Desalination may trigger water price hike

But cost confusion rife if dams overflow: In the long term, however, the supply of water should adjust to maintain the supply/demand balance. In this context, it may be more appropriate for usage prices to reflect the LRMC of supply, rather than the short term scarcity of water. Further, setting prices to reflect the short term changes in supply of water may result in perverse outcomes, for example, very low usage prices may be required when the dams are overflowing such that usage prices do not inform customers about the costs of providing them with water in the long term.

Reflecting costs of desalination plant in prices: There were a wide range of issues relating to how best to reflect the costs of the desalination plant in prices. The first issue that the Tribunal would need to consider was whether the costs of the desalination plant, or a proportion of these costs, should be recovered through developer charges rather than the periodic charges.

Depends on desal future demand outlook: This largely depended on whether the plant had been constructed to meet the likely future demands placed on Sydney’s water supply due to new growth or whether it is constructed to ensure security of water supply for existing customers. If the plant, for example, had been constructed to meet future demand from new growth areas then it may be consistent with existing pricing policies to recover part of these costs through the upfront developer charges. If the costs of the desalination plant were to be recovered through the periodic charge, the Tribunal will need to consider whether the costs should be reflected in the fixed component of the two-part tariff or whether it should be reflected also in the usage component of the charge. This would, in part, relate to the operating rules of the plant.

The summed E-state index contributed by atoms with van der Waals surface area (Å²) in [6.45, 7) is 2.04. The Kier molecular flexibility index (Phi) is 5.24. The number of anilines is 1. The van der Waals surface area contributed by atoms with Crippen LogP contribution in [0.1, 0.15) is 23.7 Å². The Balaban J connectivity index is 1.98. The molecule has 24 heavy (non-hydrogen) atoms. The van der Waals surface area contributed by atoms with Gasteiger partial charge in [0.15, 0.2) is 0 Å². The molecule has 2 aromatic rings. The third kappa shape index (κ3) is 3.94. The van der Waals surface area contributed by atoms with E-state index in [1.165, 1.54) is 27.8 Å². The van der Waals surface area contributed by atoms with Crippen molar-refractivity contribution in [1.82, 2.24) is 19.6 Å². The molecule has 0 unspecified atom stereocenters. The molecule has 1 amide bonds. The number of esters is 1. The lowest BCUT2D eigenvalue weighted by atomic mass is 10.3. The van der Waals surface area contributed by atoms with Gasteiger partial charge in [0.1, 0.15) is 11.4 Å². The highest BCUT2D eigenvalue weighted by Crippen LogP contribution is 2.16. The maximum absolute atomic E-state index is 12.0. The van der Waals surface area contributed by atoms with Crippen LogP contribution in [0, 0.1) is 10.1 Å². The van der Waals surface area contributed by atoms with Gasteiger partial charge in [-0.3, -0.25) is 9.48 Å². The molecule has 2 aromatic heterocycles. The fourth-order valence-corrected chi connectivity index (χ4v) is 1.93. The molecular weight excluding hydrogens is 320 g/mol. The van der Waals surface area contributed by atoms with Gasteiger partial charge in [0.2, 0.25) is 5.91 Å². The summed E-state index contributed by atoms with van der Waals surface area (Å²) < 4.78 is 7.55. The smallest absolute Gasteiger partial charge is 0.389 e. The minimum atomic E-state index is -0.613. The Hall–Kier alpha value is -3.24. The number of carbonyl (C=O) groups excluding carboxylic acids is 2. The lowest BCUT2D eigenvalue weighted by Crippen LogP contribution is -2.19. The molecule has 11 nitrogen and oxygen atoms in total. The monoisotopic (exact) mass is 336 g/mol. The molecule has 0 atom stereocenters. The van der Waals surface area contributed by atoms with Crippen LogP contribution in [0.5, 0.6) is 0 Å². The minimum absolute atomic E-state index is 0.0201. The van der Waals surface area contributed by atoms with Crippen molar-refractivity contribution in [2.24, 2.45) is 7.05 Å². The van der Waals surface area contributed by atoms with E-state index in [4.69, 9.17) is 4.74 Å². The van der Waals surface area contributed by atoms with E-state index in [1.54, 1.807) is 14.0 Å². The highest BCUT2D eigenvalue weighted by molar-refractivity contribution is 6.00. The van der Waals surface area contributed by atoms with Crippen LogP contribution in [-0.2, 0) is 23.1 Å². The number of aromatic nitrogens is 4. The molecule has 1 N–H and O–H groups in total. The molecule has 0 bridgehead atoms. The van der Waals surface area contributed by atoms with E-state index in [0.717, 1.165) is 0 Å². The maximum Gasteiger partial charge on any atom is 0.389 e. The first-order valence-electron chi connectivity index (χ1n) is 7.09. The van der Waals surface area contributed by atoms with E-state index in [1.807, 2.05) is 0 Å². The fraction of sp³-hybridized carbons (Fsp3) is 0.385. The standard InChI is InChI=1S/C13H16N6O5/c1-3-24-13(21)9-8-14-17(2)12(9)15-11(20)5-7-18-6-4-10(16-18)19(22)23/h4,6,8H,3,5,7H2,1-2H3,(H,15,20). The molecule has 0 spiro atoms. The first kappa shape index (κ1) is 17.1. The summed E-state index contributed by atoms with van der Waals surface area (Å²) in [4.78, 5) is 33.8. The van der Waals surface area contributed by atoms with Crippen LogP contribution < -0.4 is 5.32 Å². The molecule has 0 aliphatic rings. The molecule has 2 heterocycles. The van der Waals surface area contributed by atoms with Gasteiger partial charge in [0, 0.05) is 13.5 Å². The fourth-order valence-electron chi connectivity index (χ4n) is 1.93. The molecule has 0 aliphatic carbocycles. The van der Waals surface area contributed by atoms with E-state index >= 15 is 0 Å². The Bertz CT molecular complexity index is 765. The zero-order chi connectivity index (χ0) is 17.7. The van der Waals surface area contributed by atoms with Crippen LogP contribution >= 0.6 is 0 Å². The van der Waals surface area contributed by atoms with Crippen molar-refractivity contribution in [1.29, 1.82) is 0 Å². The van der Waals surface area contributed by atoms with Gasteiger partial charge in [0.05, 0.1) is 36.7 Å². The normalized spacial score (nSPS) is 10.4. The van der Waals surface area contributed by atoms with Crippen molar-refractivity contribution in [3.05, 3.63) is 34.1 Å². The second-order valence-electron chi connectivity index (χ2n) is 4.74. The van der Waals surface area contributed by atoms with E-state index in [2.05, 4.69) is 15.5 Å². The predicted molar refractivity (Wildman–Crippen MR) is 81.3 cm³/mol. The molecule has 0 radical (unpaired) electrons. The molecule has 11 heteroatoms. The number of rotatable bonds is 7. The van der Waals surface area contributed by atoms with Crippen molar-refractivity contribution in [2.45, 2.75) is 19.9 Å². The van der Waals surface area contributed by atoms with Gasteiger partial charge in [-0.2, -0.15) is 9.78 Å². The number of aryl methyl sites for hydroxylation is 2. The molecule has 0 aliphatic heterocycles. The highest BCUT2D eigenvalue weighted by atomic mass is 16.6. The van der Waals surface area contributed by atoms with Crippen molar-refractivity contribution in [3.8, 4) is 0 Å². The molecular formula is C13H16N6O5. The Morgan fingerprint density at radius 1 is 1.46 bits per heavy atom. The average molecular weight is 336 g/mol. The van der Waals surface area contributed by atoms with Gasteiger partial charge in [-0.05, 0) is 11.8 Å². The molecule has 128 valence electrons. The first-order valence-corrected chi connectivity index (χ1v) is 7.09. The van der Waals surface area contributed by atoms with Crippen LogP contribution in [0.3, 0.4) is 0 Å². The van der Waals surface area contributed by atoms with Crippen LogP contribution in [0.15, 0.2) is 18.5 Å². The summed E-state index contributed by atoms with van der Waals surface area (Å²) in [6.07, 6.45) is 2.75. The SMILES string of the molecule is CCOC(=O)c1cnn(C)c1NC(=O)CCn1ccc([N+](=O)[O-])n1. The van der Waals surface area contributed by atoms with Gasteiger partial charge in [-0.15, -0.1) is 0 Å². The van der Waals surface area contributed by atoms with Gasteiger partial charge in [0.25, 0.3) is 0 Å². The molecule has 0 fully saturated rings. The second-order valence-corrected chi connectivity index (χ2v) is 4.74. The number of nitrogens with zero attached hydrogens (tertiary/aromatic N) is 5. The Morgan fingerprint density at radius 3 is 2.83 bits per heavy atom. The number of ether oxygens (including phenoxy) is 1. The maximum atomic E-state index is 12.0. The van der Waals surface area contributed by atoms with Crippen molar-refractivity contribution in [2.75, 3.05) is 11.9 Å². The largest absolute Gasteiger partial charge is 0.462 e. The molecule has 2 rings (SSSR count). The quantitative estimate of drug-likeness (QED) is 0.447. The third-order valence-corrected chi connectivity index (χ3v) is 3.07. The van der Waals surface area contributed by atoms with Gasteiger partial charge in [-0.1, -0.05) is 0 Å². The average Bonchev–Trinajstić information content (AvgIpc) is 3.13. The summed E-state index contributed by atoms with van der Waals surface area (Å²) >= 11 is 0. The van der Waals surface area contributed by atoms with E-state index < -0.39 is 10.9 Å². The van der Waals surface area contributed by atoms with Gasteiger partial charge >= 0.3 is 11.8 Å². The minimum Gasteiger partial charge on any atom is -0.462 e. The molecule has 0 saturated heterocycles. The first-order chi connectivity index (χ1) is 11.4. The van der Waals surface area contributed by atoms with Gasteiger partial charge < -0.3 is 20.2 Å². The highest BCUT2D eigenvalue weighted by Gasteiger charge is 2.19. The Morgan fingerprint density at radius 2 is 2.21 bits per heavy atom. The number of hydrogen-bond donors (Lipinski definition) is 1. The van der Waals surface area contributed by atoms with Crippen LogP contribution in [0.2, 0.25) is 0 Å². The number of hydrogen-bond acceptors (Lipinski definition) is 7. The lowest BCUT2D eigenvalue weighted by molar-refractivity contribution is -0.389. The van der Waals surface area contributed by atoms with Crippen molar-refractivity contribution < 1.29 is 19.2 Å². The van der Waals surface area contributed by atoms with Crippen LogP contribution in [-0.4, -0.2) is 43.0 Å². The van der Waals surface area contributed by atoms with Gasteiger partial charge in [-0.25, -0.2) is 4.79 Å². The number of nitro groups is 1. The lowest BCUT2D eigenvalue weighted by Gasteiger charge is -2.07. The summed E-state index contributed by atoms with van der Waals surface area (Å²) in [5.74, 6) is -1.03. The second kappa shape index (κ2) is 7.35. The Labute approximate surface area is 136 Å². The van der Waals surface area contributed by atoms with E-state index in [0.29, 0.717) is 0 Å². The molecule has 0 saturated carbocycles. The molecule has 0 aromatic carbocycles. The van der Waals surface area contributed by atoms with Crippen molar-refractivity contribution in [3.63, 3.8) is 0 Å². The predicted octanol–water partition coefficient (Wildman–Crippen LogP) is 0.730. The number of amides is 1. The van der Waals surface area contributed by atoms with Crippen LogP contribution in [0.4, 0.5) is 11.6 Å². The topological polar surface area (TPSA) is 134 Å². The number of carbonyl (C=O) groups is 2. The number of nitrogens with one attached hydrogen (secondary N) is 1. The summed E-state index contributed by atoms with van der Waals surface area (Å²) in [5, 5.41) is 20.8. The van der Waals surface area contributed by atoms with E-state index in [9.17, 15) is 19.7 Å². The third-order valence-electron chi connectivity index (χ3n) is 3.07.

When should desal payoff start? Another issue related to the desalination plant was the point in the price path that these costs should begin to be reflected in water prices. One option, for example, was to allow the capital costs related to the construction of the plant to be recovered from users prior to the plant commencing operation. This may mean a fixed charge being levied on users prior to the commencement of the plant with the usage component of the charge only commencing once the plant is operated. The Tribunal will consider these timing issues for the desalination plant as part of its inquiry processes.

Tell IPART which system to choose: IPART sought comment on whether the costs of the desalination plant should be:

• incorporated in upfront developer charges or Sydney Water’s periodic prices or a combination of both;

• recovered through the fixed component of the two-part tariff or a mix of fixed and usage components;

• reflected in Sydney Water’s prices prior to the plant being operational.

Reference: Independent Pricing and Regulatory Tribunal, Review of prices for Sydney Water Corporation’s water, sewerage, stormwater and recycled water from 1 July 2008.Water – Issues Paper DP92, August 2007. Inquiries regarding this document should be directed to a staff member: Richard Warner: (02) 9290 8406; Nigel Rajaratnam: (02) 9290 8467 Website: http://www.ipart.nsw.gov.au

Erisk Net, 21/8/2007

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